RIYADH: Homegrown, a Jeddah-based boutique featuring local and regional brands, celebrated the winter season with food, festivities and live music.
The store, which was launched in 2014, gives entrepreneurs and sole traders a chance to showcase and sell their products without having to organize and foot the bill for their own retail space.
What started as a project with a dozen or so brands has blossomed into a business with more than 100 under its roof.
But the woman behind Homegrown, Saudi entrepreneur Tamara Abualkhadra, nearly took a different path. She had dreams of working at the UN and studied politics as an undergraduate.
“I moved to a boarding school when I was 13, prior to which I only spent seven years in Saudi Arabia,” she told Arab News at the store’s “Winter Wonderland” event on Monday. “Initially I had studied politics even though I had always loved the creative industry, which was sort of frowned upon at that time. The switch happened when I took a year off and studied fashion courses at the London College of Fashion and Central Saint Martins. I also joined a program at Imperial College in London to study management. Within that I was able to choose projects that were fashion-based. I started working with fashion stores where I learnt a lot and loved every second of it. But I knew there was something missing and I wanted more.”
She was offered a job at the multinational Procter and Gamble upon returning to the Kingdom, but felt there was a creative aspect missing. At the time her friend Rasha Zahid had opened The Store, a concept shop, and needed help with a vacant floor in the building. “That’s where Homegrown was born,” said Abualkhadra.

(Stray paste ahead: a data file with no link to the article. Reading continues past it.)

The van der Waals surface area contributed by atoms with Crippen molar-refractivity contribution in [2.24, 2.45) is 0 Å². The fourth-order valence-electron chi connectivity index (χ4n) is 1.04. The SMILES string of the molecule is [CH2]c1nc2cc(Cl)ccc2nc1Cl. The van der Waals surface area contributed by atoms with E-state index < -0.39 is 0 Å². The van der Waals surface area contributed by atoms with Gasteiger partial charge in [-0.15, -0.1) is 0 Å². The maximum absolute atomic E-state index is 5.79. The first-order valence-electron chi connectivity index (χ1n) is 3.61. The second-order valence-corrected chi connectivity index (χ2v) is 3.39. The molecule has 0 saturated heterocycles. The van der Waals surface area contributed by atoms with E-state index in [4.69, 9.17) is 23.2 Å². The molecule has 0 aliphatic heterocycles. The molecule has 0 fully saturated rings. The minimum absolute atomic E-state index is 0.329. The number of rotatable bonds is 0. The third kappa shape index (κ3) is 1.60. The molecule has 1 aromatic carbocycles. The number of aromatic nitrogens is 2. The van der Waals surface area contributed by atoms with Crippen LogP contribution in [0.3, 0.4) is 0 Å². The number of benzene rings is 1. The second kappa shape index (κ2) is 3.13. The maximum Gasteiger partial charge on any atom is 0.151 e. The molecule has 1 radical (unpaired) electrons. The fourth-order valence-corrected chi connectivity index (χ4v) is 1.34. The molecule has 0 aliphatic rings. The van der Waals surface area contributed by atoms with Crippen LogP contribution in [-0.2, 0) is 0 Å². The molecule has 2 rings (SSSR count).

“My friend and I had an idea to rent out the space to new local designers who were popping up on Instagram and didn’t have a space. It was a platform that helped businesses just growing out of their homes to flourish. Unfortunately she moved to Dubai, so it was all left to me. When The Store shut down, I honestly didn’t want to go through the bureaucratic process it takes to set up a new place, but the designers pushed me to keep the space saying ‘we don’t have anywhere to go and we don’t want to settle with any other place,’ so I eventually gave in and did it.”
Homegrown has expanded to sell beauty products, food, coffee, fashion accessories, homeware and stationery. “Even though I did everything on my own I had the support of my team — like Hala Sabbagh who has been with me since day one — and I also had the support of great friends and designers. The new and bigger venue also gave our designers the freedom to develop and personalize their space.”
Abukhadra’s vision is to take Homegrown beyond a traditional lifestyle store.
“It’s not a place you come, shop and leave. We have an area that serves coffee and food where you can chill and enjoy the vibe. I feel like it gives us a chance to come together and grow as a community as some of the designers know each other, or their customers are their friends. I plan to develop the space by adding more attention to art, pop-up events and hopefully workshops and talks by local talent that can inspire the youth. We want it to be more interactive, something that also helps us give back to the community,” she said.
The Homegrown team wants to encourage originality, and for designers to move away from “copycat culture.”
“When it comes to new brands, we look for product quality and a strong identity,” Abualkhadra said.